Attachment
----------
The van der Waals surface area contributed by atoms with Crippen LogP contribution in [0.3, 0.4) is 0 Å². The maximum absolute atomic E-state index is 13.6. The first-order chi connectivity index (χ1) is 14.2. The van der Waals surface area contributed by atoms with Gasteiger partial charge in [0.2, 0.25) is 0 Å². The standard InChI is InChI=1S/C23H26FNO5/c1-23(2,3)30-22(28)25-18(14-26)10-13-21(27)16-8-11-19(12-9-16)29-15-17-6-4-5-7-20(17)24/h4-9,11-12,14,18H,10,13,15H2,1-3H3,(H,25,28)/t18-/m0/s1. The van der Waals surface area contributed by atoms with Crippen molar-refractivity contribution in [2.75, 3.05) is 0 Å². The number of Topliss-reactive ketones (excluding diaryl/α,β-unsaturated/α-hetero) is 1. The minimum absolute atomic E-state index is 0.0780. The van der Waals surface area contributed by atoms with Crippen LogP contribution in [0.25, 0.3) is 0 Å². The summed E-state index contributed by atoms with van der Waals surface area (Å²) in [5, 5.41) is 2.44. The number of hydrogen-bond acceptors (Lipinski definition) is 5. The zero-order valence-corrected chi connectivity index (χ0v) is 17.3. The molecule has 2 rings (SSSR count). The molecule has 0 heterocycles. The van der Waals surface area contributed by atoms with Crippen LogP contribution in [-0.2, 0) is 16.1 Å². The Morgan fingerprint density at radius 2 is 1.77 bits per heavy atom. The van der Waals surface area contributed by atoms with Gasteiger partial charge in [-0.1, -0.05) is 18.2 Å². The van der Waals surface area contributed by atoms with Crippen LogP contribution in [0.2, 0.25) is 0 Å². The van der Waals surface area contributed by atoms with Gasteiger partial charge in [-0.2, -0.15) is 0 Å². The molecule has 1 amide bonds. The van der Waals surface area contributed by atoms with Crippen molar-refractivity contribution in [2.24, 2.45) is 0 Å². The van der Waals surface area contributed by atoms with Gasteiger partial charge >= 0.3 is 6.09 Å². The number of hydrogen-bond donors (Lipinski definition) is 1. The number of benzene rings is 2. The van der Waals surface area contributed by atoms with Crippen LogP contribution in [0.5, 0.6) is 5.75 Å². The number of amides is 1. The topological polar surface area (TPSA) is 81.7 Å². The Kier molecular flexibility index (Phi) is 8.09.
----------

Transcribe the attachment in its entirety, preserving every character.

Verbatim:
The van der Waals surface area contributed by atoms with Crippen LogP contribution in [0.3, 0.4) is 0 Å². The maximum absolute atomic E-state index is 13.6. The first-order chi connectivity index (χ1) is 14.2. The van der Waals surface area contributed by atoms with Gasteiger partial charge in [0.2, 0.25) is 0 Å². The standard InChI is InChI=1S/C23H26FNO5/c1-23(2,3)30-22(28)25-18(14-26)10-13-21(27)16-8-11-19(12-9-16)29-15-17-6-4-5-7-20(17)24/h4-9,11-12,14,18H,10,13,15H2,1-3H3,(H,25,28)/t18-/m0/s1. The van der Waals surface area contributed by atoms with Crippen molar-refractivity contribution in [2.75, 3.05) is 0 Å². The number of Topliss-reactive ketones (excluding diaryl/α,β-unsaturated/α-hetero) is 1. The minimum absolute atomic E-state index is 0.0780. The van der Waals surface area contributed by atoms with Crippen LogP contribution in [0.25, 0.3) is 0 Å². The summed E-state index contributed by atoms with van der Waals surface area (Å²) in [5, 5.41) is 2.44. The number of hydrogen-bond acceptors (Lipinski definition) is 5. The zero-order valence-corrected chi connectivity index (χ0v) is 17.3. The molecule has 2 rings (SSSR count). The molecule has 0 heterocycles. The van der Waals surface area contributed by atoms with Crippen LogP contribution in [-0.2, 0) is 16.1 Å². The Morgan fingerprint density at radius 2 is 1.77 bits per heavy atom. The van der Waals surface area contributed by atoms with Gasteiger partial charge in [-0.1, -0.05) is 18.2 Å². The van der Waals surface area contributed by atoms with Crippen LogP contribution in [0.2, 0.25) is 0 Å². The van der Waals surface area contributed by atoms with Gasteiger partial charge in [-0.2, -0.15) is 0 Å². The molecule has 1 amide bonds. The van der Waals surface area contributed by atoms with Crippen molar-refractivity contribution in [2.24, 2.45) is 0 Å². The van der Waals surface area contributed by atoms with Gasteiger partial charge >= 0.3 is 6.09 Å². The number of hydrogen-bond donors (Lipinski definition) is 1. The number of benzene rings is 2. The van der Waals surface area contributed by atoms with Crippen LogP contribution in [0.5, 0.6) is 5.75 Å². The number of amides is 1. The topological polar surface area (TPSA) is 81.7 Å². The Kier molecular flexibility index (Phi) is 8.09.